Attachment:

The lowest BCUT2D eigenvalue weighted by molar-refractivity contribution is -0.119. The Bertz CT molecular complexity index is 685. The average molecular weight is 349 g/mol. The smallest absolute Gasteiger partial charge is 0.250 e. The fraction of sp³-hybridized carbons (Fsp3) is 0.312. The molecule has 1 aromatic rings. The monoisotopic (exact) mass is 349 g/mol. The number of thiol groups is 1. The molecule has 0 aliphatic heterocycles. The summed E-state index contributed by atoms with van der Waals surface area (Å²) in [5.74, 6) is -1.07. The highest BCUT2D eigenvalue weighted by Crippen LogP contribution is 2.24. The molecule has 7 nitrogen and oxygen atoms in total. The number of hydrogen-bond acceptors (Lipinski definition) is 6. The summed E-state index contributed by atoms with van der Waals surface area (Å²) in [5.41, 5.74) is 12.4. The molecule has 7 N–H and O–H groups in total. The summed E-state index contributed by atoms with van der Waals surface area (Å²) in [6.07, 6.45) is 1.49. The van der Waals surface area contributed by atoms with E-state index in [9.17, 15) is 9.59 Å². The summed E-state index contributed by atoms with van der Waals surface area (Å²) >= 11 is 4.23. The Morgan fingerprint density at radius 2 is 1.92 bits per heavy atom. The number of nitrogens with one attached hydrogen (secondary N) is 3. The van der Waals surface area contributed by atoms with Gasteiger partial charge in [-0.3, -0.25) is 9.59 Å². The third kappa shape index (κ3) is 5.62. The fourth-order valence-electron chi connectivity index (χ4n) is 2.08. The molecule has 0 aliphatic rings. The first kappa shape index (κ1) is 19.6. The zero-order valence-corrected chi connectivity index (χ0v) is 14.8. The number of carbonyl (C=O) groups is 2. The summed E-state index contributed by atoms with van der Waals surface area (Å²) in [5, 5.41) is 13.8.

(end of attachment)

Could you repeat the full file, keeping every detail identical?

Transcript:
The lowest BCUT2D eigenvalue weighted by molar-refractivity contribution is -0.119. The Bertz CT molecular complexity index is 685. The average molecular weight is 349 g/mol. The smallest absolute Gasteiger partial charge is 0.250 e. The fraction of sp³-hybridized carbons (Fsp3) is 0.312. The molecule has 1 aromatic rings. The monoisotopic (exact) mass is 349 g/mol. The number of thiol groups is 1. The molecule has 0 aliphatic heterocycles. The summed E-state index contributed by atoms with van der Waals surface area (Å²) in [5.74, 6) is -1.07. The highest BCUT2D eigenvalue weighted by Crippen LogP contribution is 2.24. The molecule has 7 nitrogen and oxygen atoms in total. The number of hydrogen-bond acceptors (Lipinski definition) is 6. The summed E-state index contributed by atoms with van der Waals surface area (Å²) in [5.41, 5.74) is 12.4. The molecule has 7 N–H and O–H groups in total. The summed E-state index contributed by atoms with van der Waals surface area (Å²) in [6.07, 6.45) is 1.49. The van der Waals surface area contributed by atoms with E-state index in [9.17, 15) is 9.59 Å². The summed E-state index contributed by atoms with van der Waals surface area (Å²) >= 11 is 4.23. The Morgan fingerprint density at radius 2 is 1.92 bits per heavy atom. The number of nitrogens with one attached hydrogen (secondary N) is 3. The van der Waals surface area contributed by atoms with Gasteiger partial charge in [-0.3, -0.25) is 9.59 Å². The third kappa shape index (κ3) is 5.62. The fourth-order valence-electron chi connectivity index (χ4n) is 2.08. The molecule has 0 aliphatic rings. The first kappa shape index (κ1) is 19.6. The zero-order valence-corrected chi connectivity index (χ0v) is 14.8. The number of carbonyl (C=O) groups is 2. The summed E-state index contributed by atoms with van der Waals surface area (Å²) in [5, 5.41) is 13.8.